The Saint: The House on Dragon's Rock and An Appeal

I have so much planned in my head: series of posts on Hammer House of Horror and TV made in Birmingham, continuing my series of posts on Fury from the Deep, The Tomorrow People and The Avengers Series 1. So obviously that's why here is another post about The Saint. I can never actually guarantee what TV show will grab my attention.

These later episodes of The Saint don't tend to be favourites of the fans, who are conditioned to expert endless globe trotting, international intrigue and Cold War conspiracies with dolly birds turning up at every airport. I do have some sympathy for them, but also can see that it's virtually impossible to keep that up for any length of time. After a time the fans then start complaining that you're doing the same thing, and really you can't win. Once you've portrayed Templar gadding about one sunny European resort it's a bit difficult to make the others different. I suppose Doctor Who would be the classic example of a show which has really changed quite a lot from its beginning as a quite stodgy educational show. 

Personally I think these later ones are interesting in a different way - with so many of them being set in Britain of course they have a different feel - in fact I keep thinking of The Champions or pretty much any other ITC series that sets foot in this country at any point. 

In fact the consensus on this Saint is that it isn't really like an episode of The Saint at all, and most commenters online compare it either to Doctor Who or to a B-Movie, and I can honestly see why. It has all the classic tropes of isolated village, mad scientist, superstition, fear, science's an interesting insight into what would happen if ITC did Hammer. No tell a lie, it is actually ITC doing Hammer! Or possibly ITC specifically doing Bela Lugosi, with a bit of Trog thrown in.

The other major comparison is with Doctor Who and the mad science thread here is absolutely insane, and worthy of any Doctor Who adventure. It's all the better for the contemporary visual effects so that the appearance of the creature is completely unconvincing, but then this was made in the sixties! It's basically a classic mad-scientist-destroyed-by-the-monster-he-has-created story, just with Simon Templar plonked in the middle of it. It is rather complicated by the part where Simon Templar sets fire to the cave they're in and it then collapses after he shoots at the ant, so they have to escape, so there's a daring escape bit as well.

To be honest the outcome of this departure from standard ITC is excellent. I personally don't have any criticism of this episode, whether you want to read it as an unusual Saint episode or visualise yourself in a Hammer film or another ITC series. In fact it's striking how ITC reproduces the formula of any of those other productions, and makes me reflect on how much of the look of a show, film or studio is a 'brand' thing. That's really what I was thinking in my last post when I reflected that I hadn't been thinking of The Prisoner as an ITC show because it looks and feels different from the others, and departs somewhat from this brand look.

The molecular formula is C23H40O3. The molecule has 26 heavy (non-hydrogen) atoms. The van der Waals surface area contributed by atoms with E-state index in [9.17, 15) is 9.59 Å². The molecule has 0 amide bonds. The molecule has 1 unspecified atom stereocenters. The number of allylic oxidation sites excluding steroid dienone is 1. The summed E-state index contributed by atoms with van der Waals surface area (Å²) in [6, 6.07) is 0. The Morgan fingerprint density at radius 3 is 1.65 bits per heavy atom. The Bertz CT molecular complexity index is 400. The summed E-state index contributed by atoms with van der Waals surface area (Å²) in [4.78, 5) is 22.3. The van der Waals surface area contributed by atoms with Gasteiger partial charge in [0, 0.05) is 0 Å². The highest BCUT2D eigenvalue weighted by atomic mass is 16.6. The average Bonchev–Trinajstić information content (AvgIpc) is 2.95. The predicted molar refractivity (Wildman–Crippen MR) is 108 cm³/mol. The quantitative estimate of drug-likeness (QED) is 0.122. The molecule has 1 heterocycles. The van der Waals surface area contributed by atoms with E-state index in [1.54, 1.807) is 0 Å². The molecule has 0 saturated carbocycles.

I also don't blame ITC in the slightest for departing from their brand look in the slightest, and not merely to keep a long running show going. As time has since worn on (this is a totally personal opinion) the ITC house style of jetsetting foreign shows has tended to become rather tacky and debased into some frankly dreadful shows. I'm not feeling the need to name any in particular and will plead my own amendment that dross doesn't appear here. I do wonder whether ITC had in mind that once foreign travel became pretty well universal they couldn't titillate people with stock footage of foreign places any more and would have to offer the public something else.

When a show borrows literally everything from several other genres at once you do also have to wonder whether it is deliberately parodying them, but I haven't found anything to this effect online or on the fascinating commentary with Production Supervisors Peter Manley and Malcolm Christopher. They do, however, say that the village we see is a real village in Wales shot on location. I wouldn't dispute that the other scenes are in Wales but that one does look to me like a set - it's entirely enclosed on three sides and I haven't yet come across a village anywhere in the world that doesn't have some sort of road through it. Hey ho, that's another one I'll never know.

There is a full house of familiar faces from the TV of the time including Annette Andre, Anthony Bate and Mervyn Johns.

Once again I don't have any criticism. This show is what it is and you'll either like it or not ad lib.

An appeal

I thought there was a book about The Saint series but haven't been able to find details of it, I just keep finding Charteris's many novels about The Saint and unhelpfully there is actually one called The Saint on TV. Does anyone know if such a book exists? I'm interested in a pirate copy or one to borrow from a library or the Internet Archive, not to spend real money on.

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